New Targeting Social Need (New TSN) Action Plan 2013

The Vision of the Armagh Observatory is:

"To build on its position as a thriving astronomical research institute, and to continue to expand our understanding of the Universe and of humanity's place in it."

The Mission is:

"To advance the knowledge and understanding of astronomy and related sciences through the execution, promotion and dissemination of astronomical research nationally and internationally in order to enrich the intellectual, economic, social and cultural life of the community."

Who We Are

The Armagh Observatory is a modern astronomical research institute, the oldest scientific institution in Northern Ireland. Founded by Archbishop Richard Robinson in 1789 as part of his dream to see the creation of a university in the City of Armagh, the Observatory stands close to the centre of the City of Armagh together with the Armagh Planetarium in approximately 14 acres of attractive, landscaped grounds known as the Armagh Astropark. The Observatory Grounds and Astropark include scale models of the Solar System and the Universe, two sundials and two historic telescopes, as well as telescope domes and other outdoor exhibits. A new public outreach facility, the Armagh Human Orrery, is located close to the historic main building of the modern Observatory. The Observatory’s Library and Archives, and its specialist collection of scientific instruments and artefacts associated with the development of modern astronomy over more than two hundred years, rank amongst the leading collections of their kind in the UK and Ireland.

The principal function of the Armagh Observatory, which is funded by the Northern Ireland Department of Culture, Arts and Leisure (DCAL), is to undertake original research of a world-class academic standard that broadens and expands our understanding of astronomy and related sciences. Key programmes focus on Stellar and Galactic Astrophysics, the Sun, Solar—System astronomy, and Solar System — Earth relationships including the Sun’s influence on climate and the impact of interplanetary dust, comets and asteroids on the Earth. The Observatory also maintains a unique, more than 215-year long meteorological record and data-bank, the longest daily climate series in the UK and Ireland from a single site, and it plays a key role together with the Armagh Planetarium in promoting the public understanding of astronomy and related sciences.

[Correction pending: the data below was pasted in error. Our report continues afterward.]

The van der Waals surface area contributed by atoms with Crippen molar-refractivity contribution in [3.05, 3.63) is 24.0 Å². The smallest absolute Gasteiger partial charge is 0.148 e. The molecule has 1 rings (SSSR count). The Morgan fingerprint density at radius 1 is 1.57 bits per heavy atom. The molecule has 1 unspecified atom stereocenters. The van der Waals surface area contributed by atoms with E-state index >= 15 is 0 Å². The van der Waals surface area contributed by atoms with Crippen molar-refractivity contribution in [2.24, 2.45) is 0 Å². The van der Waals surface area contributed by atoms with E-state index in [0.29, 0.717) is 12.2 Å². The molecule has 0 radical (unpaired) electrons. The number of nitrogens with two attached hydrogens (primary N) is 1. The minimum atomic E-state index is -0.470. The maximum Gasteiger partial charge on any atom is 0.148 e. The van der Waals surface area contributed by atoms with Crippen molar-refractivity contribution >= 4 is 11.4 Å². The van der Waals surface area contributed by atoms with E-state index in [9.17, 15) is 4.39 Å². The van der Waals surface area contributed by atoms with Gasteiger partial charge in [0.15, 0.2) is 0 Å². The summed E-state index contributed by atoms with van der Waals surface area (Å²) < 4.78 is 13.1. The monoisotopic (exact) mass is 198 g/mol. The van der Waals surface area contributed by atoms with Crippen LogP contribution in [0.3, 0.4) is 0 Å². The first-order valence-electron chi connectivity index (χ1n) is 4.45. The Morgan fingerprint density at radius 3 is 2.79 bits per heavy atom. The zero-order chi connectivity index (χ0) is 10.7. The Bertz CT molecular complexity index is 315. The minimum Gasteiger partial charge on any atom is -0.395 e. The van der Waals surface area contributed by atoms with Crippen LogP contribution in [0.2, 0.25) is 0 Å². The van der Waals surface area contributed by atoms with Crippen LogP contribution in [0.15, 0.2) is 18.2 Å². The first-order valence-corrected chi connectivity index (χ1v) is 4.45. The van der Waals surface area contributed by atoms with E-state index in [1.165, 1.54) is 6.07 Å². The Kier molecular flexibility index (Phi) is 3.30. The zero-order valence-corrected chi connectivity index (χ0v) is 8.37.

In addition to the institution’s primary research role, the Observatory has an important responsibility to maintain and preserve the fabric of the historic buildings, the library, historic books and archives, and the collection of scientific instruments and other artefacts built up over more than 215 years of continuous astronomical activity in Armagh. The main historic buildings of the Observatory have unique architectural features and house one of the most valuable collections of scientific books, instruments and archives in Northern Ireland.